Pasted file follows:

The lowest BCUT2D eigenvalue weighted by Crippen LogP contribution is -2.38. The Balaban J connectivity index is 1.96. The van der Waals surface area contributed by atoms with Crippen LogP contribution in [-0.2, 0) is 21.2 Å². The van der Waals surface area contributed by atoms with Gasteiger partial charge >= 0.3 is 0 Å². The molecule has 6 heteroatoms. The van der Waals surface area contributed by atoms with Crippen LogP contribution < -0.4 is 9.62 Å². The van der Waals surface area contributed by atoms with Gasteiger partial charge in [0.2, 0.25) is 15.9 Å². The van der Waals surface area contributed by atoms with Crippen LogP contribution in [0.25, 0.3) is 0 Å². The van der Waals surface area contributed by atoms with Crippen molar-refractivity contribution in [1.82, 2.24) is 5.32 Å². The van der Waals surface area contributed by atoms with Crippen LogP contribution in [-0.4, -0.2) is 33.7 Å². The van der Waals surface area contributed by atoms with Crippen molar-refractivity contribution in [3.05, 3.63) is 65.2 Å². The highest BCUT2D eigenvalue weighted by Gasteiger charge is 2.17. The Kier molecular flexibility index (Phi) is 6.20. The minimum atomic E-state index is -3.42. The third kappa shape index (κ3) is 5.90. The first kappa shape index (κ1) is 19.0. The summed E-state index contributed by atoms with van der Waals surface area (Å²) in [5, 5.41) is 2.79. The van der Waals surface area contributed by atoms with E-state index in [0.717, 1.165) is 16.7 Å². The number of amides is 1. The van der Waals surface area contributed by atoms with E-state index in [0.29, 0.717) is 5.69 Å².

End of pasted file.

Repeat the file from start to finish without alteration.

The lowest BCUT2D eigenvalue weighted by Crippen LogP contribution is -2.38. The Balaban J connectivity index is 1.96. The van der Waals surface area contributed by atoms with Crippen LogP contribution in [-0.2, 0) is 21.2 Å². The van der Waals surface area contributed by atoms with Gasteiger partial charge >= 0.3 is 0 Å². The molecule has 6 heteroatoms. The van der Waals surface area contributed by atoms with Crippen LogP contribution < -0.4 is 9.62 Å². The van der Waals surface area contributed by atoms with Gasteiger partial charge in [0.2, 0.25) is 15.9 Å². The van der Waals surface area contributed by atoms with Crippen LogP contribution in [0.25, 0.3) is 0 Å². The van der Waals surface area contributed by atoms with Crippen molar-refractivity contribution in [1.82, 2.24) is 5.32 Å². The van der Waals surface area contributed by atoms with Crippen LogP contribution in [-0.4, -0.2) is 33.7 Å². The van der Waals surface area contributed by atoms with Crippen molar-refractivity contribution in [3.05, 3.63) is 65.2 Å². The highest BCUT2D eigenvalue weighted by Gasteiger charge is 2.17. The Kier molecular flexibility index (Phi) is 6.20. The minimum atomic E-state index is -3.42. The third kappa shape index (κ3) is 5.90. The first kappa shape index (κ1) is 19.0. The summed E-state index contributed by atoms with van der Waals surface area (Å²) in [5, 5.41) is 2.79. The van der Waals surface area contributed by atoms with E-state index in [0.717, 1.165) is 16.7 Å². The number of amides is 1. The van der Waals surface area contributed by atoms with E-state index in [0.29, 0.717) is 5.69 Å².